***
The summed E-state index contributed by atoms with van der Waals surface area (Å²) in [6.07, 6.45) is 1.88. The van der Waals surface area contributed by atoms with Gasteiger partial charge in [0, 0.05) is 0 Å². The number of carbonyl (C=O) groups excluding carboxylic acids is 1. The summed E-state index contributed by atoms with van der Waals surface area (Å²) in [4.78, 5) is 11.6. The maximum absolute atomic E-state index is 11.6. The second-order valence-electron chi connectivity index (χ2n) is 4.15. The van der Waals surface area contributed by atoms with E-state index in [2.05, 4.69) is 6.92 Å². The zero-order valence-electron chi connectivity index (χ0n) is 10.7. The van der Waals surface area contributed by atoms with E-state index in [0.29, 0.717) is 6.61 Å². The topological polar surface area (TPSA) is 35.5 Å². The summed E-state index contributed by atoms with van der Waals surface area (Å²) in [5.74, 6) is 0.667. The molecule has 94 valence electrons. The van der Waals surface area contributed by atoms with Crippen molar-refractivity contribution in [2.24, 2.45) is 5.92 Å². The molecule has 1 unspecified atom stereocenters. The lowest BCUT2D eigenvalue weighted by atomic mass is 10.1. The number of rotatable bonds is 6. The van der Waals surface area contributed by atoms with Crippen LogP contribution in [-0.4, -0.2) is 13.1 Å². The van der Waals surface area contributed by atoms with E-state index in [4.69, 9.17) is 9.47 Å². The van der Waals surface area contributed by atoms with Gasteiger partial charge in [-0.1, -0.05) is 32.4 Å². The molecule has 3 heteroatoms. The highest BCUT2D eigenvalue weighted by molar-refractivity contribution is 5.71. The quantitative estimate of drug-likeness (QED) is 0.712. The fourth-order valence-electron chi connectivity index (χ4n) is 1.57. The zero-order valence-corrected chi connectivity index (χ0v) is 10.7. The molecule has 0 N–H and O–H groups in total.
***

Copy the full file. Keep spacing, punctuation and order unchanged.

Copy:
The summed E-state index contributed by atoms with van der Waals surface area (Å²) in [6.07, 6.45) is 1.88. The van der Waals surface area contributed by atoms with Gasteiger partial charge in [0, 0.05) is 0 Å². The number of carbonyl (C=O) groups excluding carboxylic acids is 1. The summed E-state index contributed by atoms with van der Waals surface area (Å²) in [4.78, 5) is 11.6. The maximum absolute atomic E-state index is 11.6. The second-order valence-electron chi connectivity index (χ2n) is 4.15. The van der Waals surface area contributed by atoms with E-state index in [2.05, 4.69) is 6.92 Å². The zero-order valence-electron chi connectivity index (χ0n) is 10.7. The van der Waals surface area contributed by atoms with E-state index in [0.29, 0.717) is 6.61 Å². The topological polar surface area (TPSA) is 35.5 Å². The summed E-state index contributed by atoms with van der Waals surface area (Å²) in [5.74, 6) is 0.667. The molecule has 94 valence electrons. The van der Waals surface area contributed by atoms with Crippen molar-refractivity contribution in [2.24, 2.45) is 5.92 Å². The molecule has 1 unspecified atom stereocenters. The lowest BCUT2D eigenvalue weighted by atomic mass is 10.1. The number of rotatable bonds is 6. The van der Waals surface area contributed by atoms with Crippen LogP contribution in [-0.4, -0.2) is 13.1 Å². The van der Waals surface area contributed by atoms with E-state index in [4.69, 9.17) is 9.47 Å². The van der Waals surface area contributed by atoms with Gasteiger partial charge in [-0.1, -0.05) is 32.4 Å². The molecule has 3 heteroatoms. The highest BCUT2D eigenvalue weighted by molar-refractivity contribution is 5.71. The quantitative estimate of drug-likeness (QED) is 0.712. The fourth-order valence-electron chi connectivity index (χ4n) is 1.57. The zero-order valence-corrected chi connectivity index (χ0v) is 10.7. The molecule has 0 N–H and O–H groups in total.